After being interrogated by police, at least one Romani woman has recanted her story that she was sterilized without her consent, said Barbora Bukovska, executive director of the Counseling Center for Citizenship, Civil and Human Rights, and co-author of the report.
The police summoned Bukovska for an interrogation, which she declined, she said. They have also demanded the center's records on women who spoke to human rights investigators on the condition of confidentiality.
"They came today and served papers that I give them the list of women," she said in a recent telephone interview from her office, "but we didn't give it to them."
The hospitals named in the report, many of them government-run facilities, have not been as considerate of the women's privacy.
Bukovska said that some hospitals where alleged abuses took place have provided police with lists of women who have had sterilizations there. The police have also interrogated women named in news reports, Bukovska said. The release of the report received extensive media attention in Slovakia and throughout Europe.
Human rights workers in Slovakia state that police officers have rounded up Romani women and told them that filing false reports carries a three year prison sentence.
"They come to the settlement, and they stand in the middle of the settlement, and they would call out these women that they had on the list, and they would put them in police cars and take them to the police station," Bukovska said.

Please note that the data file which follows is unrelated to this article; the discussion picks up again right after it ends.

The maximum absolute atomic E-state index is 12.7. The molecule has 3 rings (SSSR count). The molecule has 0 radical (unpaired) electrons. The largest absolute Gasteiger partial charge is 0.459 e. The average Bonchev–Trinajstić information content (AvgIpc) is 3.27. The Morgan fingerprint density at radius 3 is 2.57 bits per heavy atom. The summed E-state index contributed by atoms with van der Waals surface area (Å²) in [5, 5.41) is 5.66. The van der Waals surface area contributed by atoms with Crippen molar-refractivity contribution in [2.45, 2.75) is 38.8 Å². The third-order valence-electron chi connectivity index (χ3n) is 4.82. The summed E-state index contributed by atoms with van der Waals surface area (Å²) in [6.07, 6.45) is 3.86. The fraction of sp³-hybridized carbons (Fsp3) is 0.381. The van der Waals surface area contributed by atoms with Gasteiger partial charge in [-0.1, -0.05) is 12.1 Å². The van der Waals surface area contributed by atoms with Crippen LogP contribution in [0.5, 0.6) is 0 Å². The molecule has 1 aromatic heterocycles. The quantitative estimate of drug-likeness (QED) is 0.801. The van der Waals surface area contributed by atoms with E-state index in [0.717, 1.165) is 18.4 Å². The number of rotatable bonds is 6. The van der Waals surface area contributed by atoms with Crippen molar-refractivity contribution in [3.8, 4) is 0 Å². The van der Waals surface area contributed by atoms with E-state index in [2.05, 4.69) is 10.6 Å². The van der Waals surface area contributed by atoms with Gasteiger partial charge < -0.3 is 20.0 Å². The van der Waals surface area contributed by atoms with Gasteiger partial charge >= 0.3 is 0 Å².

Bukovska fears that police are interviewing women who underwent voluntary sterilizations to offset and discredit reports of involuntary sterilization.
The Slovakian center represents two women in a complaint of forcible sterilization against a government-run hospital in the eastern town of Krompachy. Romani women visiting the Krompachy hospital have been harassed by nurses and doctors angered by the charges, said Zampas and Bukovska.
The hospital has charged the Center for Reproductive Rights with libel, Agence-France Presse reported. But the center has not been formally notified of these charges, a spokesperson said last week. Bukovska fears that hospitals named in the report may destroy medical records of Romani women who may have been forcibly sterilized. In the past, charges against doctors by Romani women have been dismissed.
Slovakia is due to join the European Union in 2004. "Overshadowing this historic moment, however, is the Slovak government's continued denial of the human rights of minority Romani women," the report said. In mid-February, Jan Marinus Wiersma, the European Union's rapporteur for Slovakia, used a scheduled three-day visit to urge the Slovakian government to openly address the charges.
Slovakia's official census in 2001 reported almost 90,000 Roma. But Minority Rights Group International, a London-based non-governmental organization, estimated the number of Roma in Slovakia at 480,000 to 520,000, or between 9 percent and 10 percent of Slovakia's population, making the Roma the second largest minority in Slovakia, according the United Nations.
Asjylyn Loder is a freelance writer in New York.